Jon
Nov 22 '06 #4

Jon Slaughter wrote:
"Cor Ligthert [MVP]" <no************@planet.nlwrote in message
news:uN**************@TK2MSFTNGP03.phx.gbl...
Jon,

Why you want to restart it, a thread is removed by the system when it is
ready, just start a new thread is more normally done.

Can you tell us therefore what is the reason for you to restart it.


The thread computes some stuff. For simplicity lets suppose it is to compute
the primes between two numbers. Now the user selects the numbers in a gui
and might decide to change them(lets suppose the computation takes long
enough to do so that its not finished before he decides to change).

So I don't want to start another thread that computes the new primes while
the old one is going on. Neither do I want to suspend the old one because
then it stops it in the middle... it doesn't free resources or anything.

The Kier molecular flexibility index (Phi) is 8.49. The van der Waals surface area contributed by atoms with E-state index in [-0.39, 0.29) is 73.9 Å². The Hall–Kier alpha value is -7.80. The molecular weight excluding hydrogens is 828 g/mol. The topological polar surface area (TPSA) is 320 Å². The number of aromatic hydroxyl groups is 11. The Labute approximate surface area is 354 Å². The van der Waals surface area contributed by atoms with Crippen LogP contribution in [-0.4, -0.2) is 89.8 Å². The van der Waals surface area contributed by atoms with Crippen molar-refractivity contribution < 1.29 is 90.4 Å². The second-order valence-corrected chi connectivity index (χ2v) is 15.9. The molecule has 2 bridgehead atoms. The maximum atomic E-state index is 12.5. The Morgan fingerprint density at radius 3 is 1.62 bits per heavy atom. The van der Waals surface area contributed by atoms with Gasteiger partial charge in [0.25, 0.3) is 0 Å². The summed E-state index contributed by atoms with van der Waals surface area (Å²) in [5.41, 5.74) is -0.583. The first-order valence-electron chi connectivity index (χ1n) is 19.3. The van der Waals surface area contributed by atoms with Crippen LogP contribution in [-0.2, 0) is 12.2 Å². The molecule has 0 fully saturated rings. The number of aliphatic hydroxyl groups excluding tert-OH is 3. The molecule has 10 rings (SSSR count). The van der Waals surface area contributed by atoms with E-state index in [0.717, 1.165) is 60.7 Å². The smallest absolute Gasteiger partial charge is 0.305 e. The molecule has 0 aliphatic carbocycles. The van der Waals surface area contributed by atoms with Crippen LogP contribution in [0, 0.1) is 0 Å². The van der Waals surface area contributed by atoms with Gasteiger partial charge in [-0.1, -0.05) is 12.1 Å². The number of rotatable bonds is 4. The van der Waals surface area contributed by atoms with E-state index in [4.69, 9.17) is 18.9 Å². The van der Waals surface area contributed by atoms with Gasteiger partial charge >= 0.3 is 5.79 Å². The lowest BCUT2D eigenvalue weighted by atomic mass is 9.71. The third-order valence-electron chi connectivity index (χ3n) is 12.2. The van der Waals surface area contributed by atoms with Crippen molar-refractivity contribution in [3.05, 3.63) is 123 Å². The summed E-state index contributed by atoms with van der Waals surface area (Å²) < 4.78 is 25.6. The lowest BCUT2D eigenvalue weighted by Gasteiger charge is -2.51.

I basically want to call GeneratePrimes(a,b); when the user wants to see
them but I need to do it in the background so the user can do some other
stuff. Theres no need, say, for the user to wait 10 mins(hypothetically) if
he realizes that he ment to use the interval [10,1000] instead of [10,100]
which is what he put in. So he either waits or closes the app.

Seems better that when he enters a new interval a new computation is started
and the old one is ended and the results would be disregarded since the user
didn't want them.
One issue, which isn't a problem the way I have it setup, is how the
threads actually work. I think this is called re-entry, what I mean is that
the function might be in the middle of a computation when another thread
starts a new computation without stopping the original thread. Here if its
not programmed properly then bad things could happen. I suppose this is why